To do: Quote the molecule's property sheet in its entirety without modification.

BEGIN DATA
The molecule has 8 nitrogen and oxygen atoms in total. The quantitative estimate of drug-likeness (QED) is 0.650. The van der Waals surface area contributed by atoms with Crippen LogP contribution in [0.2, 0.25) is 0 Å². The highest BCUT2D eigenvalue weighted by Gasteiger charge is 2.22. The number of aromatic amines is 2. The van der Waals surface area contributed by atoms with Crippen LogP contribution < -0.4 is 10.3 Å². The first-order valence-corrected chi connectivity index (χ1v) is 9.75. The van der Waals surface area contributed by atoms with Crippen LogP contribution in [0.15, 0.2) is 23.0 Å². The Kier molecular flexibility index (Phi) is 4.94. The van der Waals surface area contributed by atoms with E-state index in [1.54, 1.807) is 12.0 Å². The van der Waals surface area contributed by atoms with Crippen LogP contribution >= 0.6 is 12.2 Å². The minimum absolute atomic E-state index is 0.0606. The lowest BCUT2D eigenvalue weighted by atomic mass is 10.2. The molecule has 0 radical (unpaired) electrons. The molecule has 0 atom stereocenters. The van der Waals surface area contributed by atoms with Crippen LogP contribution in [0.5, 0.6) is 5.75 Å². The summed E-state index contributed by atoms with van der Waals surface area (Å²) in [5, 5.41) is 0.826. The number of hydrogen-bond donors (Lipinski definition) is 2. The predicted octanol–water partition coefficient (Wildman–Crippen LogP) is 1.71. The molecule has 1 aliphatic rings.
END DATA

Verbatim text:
The molecule has 8 nitrogen and oxygen atoms in total. The quantitative estimate of drug-likeness (QED) is 0.650. The van der Waals surface area contributed by atoms with Crippen LogP contribution in [0.2, 0.25) is 0 Å². The highest BCUT2D eigenvalue weighted by Gasteiger charge is 2.22. The number of aromatic amines is 2. The van der Waals surface area contributed by atoms with Crippen LogP contribution < -0.4 is 10.3 Å². The first-order valence-corrected chi connectivity index (χ1v) is 9.75. The van der Waals surface area contributed by atoms with Crippen LogP contribution in [0.15, 0.2) is 23.0 Å². The Kier molecular flexibility index (Phi) is 4.94. The van der Waals surface area contributed by atoms with E-state index in [1.54, 1.807) is 12.0 Å². The van der Waals surface area contributed by atoms with Crippen LogP contribution >= 0.6 is 12.2 Å². The minimum absolute atomic E-state index is 0.0606. The lowest BCUT2D eigenvalue weighted by atomic mass is 10.2. The molecule has 0 radical (unpaired) electrons. The molecule has 0 atom stereocenters. The van der Waals surface area contributed by atoms with Crippen LogP contribution in [0.5, 0.6) is 5.75 Å². The summed E-state index contributed by atoms with van der Waals surface area (Å²) in [5, 5.41) is 0.826. The number of hydrogen-bond donors (Lipinski definition) is 2. The predicted octanol–water partition coefficient (Wildman–Crippen LogP) is 1.71. The molecule has 1 aliphatic rings.